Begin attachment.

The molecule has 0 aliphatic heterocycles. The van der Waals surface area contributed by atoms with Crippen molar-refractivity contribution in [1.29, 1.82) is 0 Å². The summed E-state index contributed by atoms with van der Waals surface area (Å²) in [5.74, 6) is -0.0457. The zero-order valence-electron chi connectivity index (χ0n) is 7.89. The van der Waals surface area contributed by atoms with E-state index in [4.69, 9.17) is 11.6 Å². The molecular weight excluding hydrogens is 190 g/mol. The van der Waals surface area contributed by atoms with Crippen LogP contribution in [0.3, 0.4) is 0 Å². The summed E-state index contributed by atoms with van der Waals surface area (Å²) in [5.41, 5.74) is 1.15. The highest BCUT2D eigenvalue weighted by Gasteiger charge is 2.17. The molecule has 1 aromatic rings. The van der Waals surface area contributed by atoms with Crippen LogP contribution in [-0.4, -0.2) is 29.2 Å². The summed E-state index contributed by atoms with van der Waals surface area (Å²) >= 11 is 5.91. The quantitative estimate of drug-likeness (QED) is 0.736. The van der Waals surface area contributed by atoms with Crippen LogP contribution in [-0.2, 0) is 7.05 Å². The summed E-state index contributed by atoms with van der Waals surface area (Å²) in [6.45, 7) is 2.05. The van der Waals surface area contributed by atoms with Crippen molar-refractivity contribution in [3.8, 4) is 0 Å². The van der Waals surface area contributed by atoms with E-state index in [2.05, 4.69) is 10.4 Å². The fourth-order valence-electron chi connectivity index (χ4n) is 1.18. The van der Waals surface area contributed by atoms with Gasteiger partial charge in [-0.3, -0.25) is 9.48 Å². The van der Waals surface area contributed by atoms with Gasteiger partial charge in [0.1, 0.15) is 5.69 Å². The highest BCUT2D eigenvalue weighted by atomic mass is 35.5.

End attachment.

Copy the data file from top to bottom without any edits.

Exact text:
The molecule has 0 aliphatic heterocycles. The van der Waals surface area contributed by atoms with Crippen molar-refractivity contribution in [1.29, 1.82) is 0 Å². The summed E-state index contributed by atoms with van der Waals surface area (Å²) in [5.74, 6) is -0.0457. The zero-order valence-electron chi connectivity index (χ0n) is 7.89. The van der Waals surface area contributed by atoms with E-state index in [4.69, 9.17) is 11.6 Å². The molecular weight excluding hydrogens is 190 g/mol. The van der Waals surface area contributed by atoms with Crippen LogP contribution in [0.3, 0.4) is 0 Å². The summed E-state index contributed by atoms with van der Waals surface area (Å²) in [5.41, 5.74) is 1.15. The highest BCUT2D eigenvalue weighted by Gasteiger charge is 2.17. The molecule has 1 aromatic rings. The van der Waals surface area contributed by atoms with Crippen LogP contribution in [-0.4, -0.2) is 29.2 Å². The summed E-state index contributed by atoms with van der Waals surface area (Å²) >= 11 is 5.91. The quantitative estimate of drug-likeness (QED) is 0.736. The van der Waals surface area contributed by atoms with Crippen LogP contribution in [-0.2, 0) is 7.05 Å². The summed E-state index contributed by atoms with van der Waals surface area (Å²) in [6.45, 7) is 2.05. The van der Waals surface area contributed by atoms with Crippen molar-refractivity contribution in [3.8, 4) is 0 Å². The van der Waals surface area contributed by atoms with E-state index in [2.05, 4.69) is 10.4 Å². The fourth-order valence-electron chi connectivity index (χ4n) is 1.18. The van der Waals surface area contributed by atoms with Gasteiger partial charge in [-0.3, -0.25) is 9.48 Å². The van der Waals surface area contributed by atoms with Gasteiger partial charge in [0.1, 0.15) is 5.69 Å². The highest BCUT2D eigenvalue weighted by atomic mass is 35.5.